But the fourth one is as big as the printing press. In fact, it might be bigger, and it’s happening now. It’s called the internet.

The internet started out improving information exchange by making information more readily available. In a radio you only have the information when it’s being transmitted, but the benefit of the radio is that it can transmit information fast. The information of books is available any time, but you’ll have to go to the library. The internet is like having a gigantic library in your home, and it spreads information just as fast as radio.

The easy accessibility to information also means it’s very hard to censor information. This is of course the reason that totalitarian countries try to restrict internet access, or in extreme cases forbid people to own computers outright. But even in countries like China that filters internet content for it’s citizens, everybody with computers now have access to information about democracy and human rights. And this means that slowly, slowly, the government has to ease up on the oppression.

If it had stopped there, it would only have been a minor revolution, but it didn’t. Because the internet also means easy information sharing. Wikipedia is now the worlds largest collection of information. The reliability of the information varies, but it’s a great starting point almost for anything you want to know. The biggest and best encyclopedia ever. And, it’s made by having an enourmous amount of people all contributing a little bit.

Wikipedia is surely the best example of an open society in function you could have. Big enough to warrant it’s own article in the future.

And while Wikipedia concentrates on encyclopedia and facts, the blogging revolution has made sharing opinions and news available to everyone. Blogs started shaking the world when some American news was broken by bloggers a couple of years ago. This year, the Swedish political landscape was changed when a massive protest against a new law swept the Swedish blogosphere, while the traditional media was ignoring the issue.

Internet is not only giving people access to more information, faster, but are letting people share information, and collaborate on a scale never before imagined.

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Interesting conference: Mission Future

Via Clarification I found out about a very interesting conference in September. It’s called Mission Future and is about open source and future economy and other things related to open societies.

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The benefits of openess, an historical example

It may be easier to explain why we need an open society so badly if we look at some examples of how societies have opened up and what has happened as a result of this. And as a starting point we’ll go back to what is often called the Dark Ages; the early medieval Europe.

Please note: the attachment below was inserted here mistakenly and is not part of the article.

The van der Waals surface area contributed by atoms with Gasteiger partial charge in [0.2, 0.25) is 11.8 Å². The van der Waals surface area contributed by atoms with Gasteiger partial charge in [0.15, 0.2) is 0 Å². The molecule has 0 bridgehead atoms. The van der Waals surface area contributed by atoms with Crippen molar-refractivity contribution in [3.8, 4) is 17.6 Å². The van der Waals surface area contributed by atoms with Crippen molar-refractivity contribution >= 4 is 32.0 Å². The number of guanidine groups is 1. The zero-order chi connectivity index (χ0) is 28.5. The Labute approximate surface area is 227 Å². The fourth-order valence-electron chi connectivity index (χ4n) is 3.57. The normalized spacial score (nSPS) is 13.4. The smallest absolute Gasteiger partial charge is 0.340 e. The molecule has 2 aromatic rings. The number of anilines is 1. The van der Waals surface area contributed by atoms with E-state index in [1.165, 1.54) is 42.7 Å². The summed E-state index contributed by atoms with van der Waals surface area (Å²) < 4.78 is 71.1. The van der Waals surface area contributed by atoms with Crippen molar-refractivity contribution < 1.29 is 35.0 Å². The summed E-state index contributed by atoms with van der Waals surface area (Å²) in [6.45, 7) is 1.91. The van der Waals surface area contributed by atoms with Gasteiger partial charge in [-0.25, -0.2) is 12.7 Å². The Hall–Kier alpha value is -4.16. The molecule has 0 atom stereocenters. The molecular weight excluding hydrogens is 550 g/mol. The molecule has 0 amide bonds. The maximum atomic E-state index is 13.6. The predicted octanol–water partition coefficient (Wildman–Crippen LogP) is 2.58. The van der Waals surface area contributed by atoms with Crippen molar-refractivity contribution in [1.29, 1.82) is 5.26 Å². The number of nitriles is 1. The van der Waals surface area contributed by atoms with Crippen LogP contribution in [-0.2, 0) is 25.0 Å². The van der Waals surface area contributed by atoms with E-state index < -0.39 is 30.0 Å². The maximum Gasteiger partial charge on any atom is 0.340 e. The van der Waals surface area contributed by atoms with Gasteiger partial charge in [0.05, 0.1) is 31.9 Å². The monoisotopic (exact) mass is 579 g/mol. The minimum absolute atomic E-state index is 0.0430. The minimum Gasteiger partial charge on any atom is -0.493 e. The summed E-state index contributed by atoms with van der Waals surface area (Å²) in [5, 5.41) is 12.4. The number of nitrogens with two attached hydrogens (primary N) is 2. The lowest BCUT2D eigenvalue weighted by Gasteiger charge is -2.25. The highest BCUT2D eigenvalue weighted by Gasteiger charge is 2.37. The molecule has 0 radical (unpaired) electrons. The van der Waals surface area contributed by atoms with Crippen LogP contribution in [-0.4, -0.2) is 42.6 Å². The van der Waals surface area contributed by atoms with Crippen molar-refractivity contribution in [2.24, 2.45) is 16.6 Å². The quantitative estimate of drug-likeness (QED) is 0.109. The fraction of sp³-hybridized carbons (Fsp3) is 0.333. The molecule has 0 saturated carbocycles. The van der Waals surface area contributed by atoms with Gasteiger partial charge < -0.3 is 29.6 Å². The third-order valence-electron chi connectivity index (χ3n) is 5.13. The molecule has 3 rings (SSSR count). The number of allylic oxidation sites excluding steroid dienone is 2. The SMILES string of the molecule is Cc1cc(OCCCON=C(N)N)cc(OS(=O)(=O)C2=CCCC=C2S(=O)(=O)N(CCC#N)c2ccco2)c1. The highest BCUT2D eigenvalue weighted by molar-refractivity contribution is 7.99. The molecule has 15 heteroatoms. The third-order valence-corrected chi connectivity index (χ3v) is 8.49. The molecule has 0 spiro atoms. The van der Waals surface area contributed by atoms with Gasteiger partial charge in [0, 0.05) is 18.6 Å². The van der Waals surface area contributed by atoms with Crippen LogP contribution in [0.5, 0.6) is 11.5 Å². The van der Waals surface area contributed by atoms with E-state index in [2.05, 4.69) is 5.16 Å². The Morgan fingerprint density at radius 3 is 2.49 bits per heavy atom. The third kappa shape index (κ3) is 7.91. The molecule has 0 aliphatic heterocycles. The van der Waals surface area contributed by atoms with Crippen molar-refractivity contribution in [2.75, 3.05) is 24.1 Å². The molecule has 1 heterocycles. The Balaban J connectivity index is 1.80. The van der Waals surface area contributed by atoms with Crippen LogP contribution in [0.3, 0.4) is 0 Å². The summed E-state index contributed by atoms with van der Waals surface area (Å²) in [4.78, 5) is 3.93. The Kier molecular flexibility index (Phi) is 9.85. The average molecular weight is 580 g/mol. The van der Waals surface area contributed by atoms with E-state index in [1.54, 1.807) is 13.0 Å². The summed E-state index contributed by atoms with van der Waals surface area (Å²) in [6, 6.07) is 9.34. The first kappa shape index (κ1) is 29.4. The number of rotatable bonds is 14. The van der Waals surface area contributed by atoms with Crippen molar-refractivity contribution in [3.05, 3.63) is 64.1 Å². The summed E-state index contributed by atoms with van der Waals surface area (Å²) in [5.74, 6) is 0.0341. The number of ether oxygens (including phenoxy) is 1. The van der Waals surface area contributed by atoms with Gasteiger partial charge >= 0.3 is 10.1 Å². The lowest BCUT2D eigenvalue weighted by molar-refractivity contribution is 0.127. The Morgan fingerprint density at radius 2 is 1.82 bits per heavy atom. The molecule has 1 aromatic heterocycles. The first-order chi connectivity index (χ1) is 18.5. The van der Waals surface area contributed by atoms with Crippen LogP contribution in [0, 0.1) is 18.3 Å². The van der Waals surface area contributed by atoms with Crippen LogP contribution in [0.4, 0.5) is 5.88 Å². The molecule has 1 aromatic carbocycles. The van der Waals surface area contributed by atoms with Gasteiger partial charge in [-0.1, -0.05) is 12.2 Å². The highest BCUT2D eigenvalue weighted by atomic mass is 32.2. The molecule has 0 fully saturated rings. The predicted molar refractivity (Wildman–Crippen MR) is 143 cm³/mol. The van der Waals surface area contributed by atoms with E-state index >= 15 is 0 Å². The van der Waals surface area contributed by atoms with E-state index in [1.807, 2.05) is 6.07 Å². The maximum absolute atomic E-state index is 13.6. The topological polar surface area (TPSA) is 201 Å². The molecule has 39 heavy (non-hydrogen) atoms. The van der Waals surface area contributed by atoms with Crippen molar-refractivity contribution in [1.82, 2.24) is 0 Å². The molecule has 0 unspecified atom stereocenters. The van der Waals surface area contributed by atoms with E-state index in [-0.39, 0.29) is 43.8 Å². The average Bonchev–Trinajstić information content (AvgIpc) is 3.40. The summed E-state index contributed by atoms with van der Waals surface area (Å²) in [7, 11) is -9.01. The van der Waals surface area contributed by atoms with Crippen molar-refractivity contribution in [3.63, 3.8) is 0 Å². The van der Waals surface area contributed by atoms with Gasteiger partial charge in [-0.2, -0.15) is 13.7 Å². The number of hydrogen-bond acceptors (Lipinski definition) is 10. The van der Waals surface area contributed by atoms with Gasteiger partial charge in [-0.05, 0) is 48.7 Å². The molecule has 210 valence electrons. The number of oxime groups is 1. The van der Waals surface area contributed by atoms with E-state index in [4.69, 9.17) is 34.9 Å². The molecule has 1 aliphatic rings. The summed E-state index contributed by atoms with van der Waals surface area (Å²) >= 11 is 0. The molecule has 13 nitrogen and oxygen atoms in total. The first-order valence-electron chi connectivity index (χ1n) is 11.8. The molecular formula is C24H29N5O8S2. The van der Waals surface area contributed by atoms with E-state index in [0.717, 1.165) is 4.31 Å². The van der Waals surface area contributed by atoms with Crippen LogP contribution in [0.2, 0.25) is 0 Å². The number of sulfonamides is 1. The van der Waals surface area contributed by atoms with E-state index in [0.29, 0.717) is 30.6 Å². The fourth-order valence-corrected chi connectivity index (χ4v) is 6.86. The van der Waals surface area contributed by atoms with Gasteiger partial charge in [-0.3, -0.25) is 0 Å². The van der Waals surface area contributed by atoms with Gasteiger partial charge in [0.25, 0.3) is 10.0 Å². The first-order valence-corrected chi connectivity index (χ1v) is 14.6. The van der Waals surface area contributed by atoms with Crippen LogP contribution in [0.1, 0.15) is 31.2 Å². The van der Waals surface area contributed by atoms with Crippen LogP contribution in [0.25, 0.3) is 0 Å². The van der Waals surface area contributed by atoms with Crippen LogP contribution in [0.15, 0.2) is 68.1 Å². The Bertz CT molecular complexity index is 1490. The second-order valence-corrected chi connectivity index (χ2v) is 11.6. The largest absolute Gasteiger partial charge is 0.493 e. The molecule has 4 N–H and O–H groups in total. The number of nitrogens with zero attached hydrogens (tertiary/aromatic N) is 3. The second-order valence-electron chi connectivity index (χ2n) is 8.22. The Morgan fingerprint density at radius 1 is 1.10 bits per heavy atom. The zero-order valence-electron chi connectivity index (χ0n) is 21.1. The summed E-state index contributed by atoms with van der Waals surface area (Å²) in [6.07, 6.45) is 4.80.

Many historians are fond of claiming that the Dark Ages wasn’t dark at all, pointing at the wonderful paintings and illuminated manuscripts, and the amazing Gothic architecture, and also pointing out that peoples lives weren’t much worse than before or after, really. This is of course true, but when you read something like history of philosophy, you see that intellectually this time was, if not dark, so at least rather murky. Sure, there were some important development in theology, but mostly nothing much useful happened intellectually. No great discoveries of science, and most philosophers spent their time mostly trying to come up with arguments for why God existed and why you should do what the church told you to. Notable exception like Roger Bacon and William of Ockham of course exists, but they are just a few during a period stretching almost a thousand years from which we have many philosophical writings preserved. Compare that to the few preserved writings of Greek philosophers during the thousand years before that, and the number of philosophers and important concepts that appeared there. No, the dark ages was truly dark from an intellectual standpoint.

And why was this? Well, it becomes apparent when we look at the decline of darkness that started around 1300. It started in the city states of Italy. States which had at this time more freedom than most places in the world, and also was trade centres, and therefore had contact with many parts of the world. The result was that you in places like Florence came into contact with more ideas than you would anywhere else, and you also had the freedom to share these ideas. The result was the Renaissance, a renewed interest in the classical literature and philosophy, this time regained via contact with Muslim cultures, who had not had any Dark Age, and instead produced a string of philosophers called Al. It quickly becomes obvious that the cause of the Dark Ages was the monopoly of intellectualism that the church had during these times.